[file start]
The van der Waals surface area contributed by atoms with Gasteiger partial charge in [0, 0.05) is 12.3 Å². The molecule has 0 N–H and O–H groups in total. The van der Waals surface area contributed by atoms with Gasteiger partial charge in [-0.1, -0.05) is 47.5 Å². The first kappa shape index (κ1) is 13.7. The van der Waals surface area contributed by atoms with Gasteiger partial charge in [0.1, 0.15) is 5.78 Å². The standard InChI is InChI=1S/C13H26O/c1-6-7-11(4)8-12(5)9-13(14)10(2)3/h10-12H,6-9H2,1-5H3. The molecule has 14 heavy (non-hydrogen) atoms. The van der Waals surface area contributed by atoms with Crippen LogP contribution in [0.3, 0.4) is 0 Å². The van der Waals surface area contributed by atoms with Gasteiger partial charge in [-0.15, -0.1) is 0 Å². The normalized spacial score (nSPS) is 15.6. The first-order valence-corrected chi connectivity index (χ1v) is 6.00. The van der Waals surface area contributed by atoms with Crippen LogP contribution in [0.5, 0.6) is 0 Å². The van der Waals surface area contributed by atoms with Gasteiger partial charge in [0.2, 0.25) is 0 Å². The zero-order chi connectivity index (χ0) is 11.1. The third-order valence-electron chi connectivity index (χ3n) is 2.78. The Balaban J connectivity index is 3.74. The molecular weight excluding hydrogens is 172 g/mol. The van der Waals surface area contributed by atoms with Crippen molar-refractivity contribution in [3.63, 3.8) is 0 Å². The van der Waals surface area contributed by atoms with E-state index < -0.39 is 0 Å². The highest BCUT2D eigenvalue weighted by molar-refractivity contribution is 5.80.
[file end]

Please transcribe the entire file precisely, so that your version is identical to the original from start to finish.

The van der Waals surface area contributed by atoms with Gasteiger partial charge in [0, 0.05) is 12.3 Å². The molecule has 0 N–H and O–H groups in total. The van der Waals surface area contributed by atoms with Gasteiger partial charge in [-0.1, -0.05) is 47.5 Å². The first kappa shape index (κ1) is 13.7. The van der Waals surface area contributed by atoms with Gasteiger partial charge in [0.1, 0.15) is 5.78 Å². The standard InChI is InChI=1S/C13H26O/c1-6-7-11(4)8-12(5)9-13(14)10(2)3/h10-12H,6-9H2,1-5H3. The molecule has 14 heavy (non-hydrogen) atoms. The van der Waals surface area contributed by atoms with Crippen LogP contribution in [0.3, 0.4) is 0 Å². The van der Waals surface area contributed by atoms with Gasteiger partial charge in [-0.15, -0.1) is 0 Å². The normalized spacial score (nSPS) is 15.6. The first-order valence-corrected chi connectivity index (χ1v) is 6.00. The van der Waals surface area contributed by atoms with Crippen LogP contribution in [0.5, 0.6) is 0 Å². The van der Waals surface area contributed by atoms with Gasteiger partial charge in [0.2, 0.25) is 0 Å². The zero-order chi connectivity index (χ0) is 11.1. The third-order valence-electron chi connectivity index (χ3n) is 2.78. The Balaban J connectivity index is 3.74. The molecular weight excluding hydrogens is 172 g/mol. The van der Waals surface area contributed by atoms with Crippen molar-refractivity contribution in [3.63, 3.8) is 0 Å². The van der Waals surface area contributed by atoms with E-state index < -0.39 is 0 Å². The highest BCUT2D eigenvalue weighted by molar-refractivity contribution is 5.80.